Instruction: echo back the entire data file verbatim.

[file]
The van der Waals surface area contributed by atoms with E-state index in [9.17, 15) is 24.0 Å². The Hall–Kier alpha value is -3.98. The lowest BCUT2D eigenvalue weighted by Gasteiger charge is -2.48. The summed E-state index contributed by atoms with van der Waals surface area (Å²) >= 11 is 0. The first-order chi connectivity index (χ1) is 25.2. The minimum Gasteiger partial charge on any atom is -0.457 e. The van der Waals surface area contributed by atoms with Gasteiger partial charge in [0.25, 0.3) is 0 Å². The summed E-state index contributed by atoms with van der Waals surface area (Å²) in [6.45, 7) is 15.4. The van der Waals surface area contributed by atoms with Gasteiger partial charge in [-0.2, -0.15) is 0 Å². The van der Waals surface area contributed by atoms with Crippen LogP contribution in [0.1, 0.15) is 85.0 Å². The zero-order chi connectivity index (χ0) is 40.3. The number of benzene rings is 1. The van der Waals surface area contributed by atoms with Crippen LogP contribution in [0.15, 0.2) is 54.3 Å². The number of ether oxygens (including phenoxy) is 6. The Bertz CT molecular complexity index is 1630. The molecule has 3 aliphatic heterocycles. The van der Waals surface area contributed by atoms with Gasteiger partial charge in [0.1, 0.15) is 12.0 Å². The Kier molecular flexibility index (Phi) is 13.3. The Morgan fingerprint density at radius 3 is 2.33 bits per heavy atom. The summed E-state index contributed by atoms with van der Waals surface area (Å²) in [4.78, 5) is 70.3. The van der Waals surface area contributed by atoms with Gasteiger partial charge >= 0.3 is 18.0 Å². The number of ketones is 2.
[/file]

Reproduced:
The van der Waals surface area contributed by atoms with E-state index in [9.17, 15) is 24.0 Å². The Hall–Kier alpha value is -3.98. The lowest BCUT2D eigenvalue weighted by Gasteiger charge is -2.48. The summed E-state index contributed by atoms with van der Waals surface area (Å²) >= 11 is 0. The first-order chi connectivity index (χ1) is 25.2. The minimum Gasteiger partial charge on any atom is -0.457 e. The van der Waals surface area contributed by atoms with Gasteiger partial charge in [0.25, 0.3) is 0 Å². The summed E-state index contributed by atoms with van der Waals surface area (Å²) in [6.45, 7) is 15.4. The van der Waals surface area contributed by atoms with Gasteiger partial charge in [-0.2, -0.15) is 0 Å². The van der Waals surface area contributed by atoms with Crippen LogP contribution in [0.1, 0.15) is 85.0 Å². The zero-order chi connectivity index (χ0) is 40.3. The number of benzene rings is 1. The van der Waals surface area contributed by atoms with Crippen LogP contribution in [0.15, 0.2) is 54.3 Å². The number of ether oxygens (including phenoxy) is 6. The Bertz CT molecular complexity index is 1630. The molecule has 3 aliphatic heterocycles. The van der Waals surface area contributed by atoms with Gasteiger partial charge in [0.1, 0.15) is 12.0 Å². The Kier molecular flexibility index (Phi) is 13.3. The Morgan fingerprint density at radius 3 is 2.33 bits per heavy atom. The summed E-state index contributed by atoms with van der Waals surface area (Å²) in [4.78, 5) is 70.3. The van der Waals surface area contributed by atoms with Gasteiger partial charge >= 0.3 is 18.0 Å². The number of ketones is 2.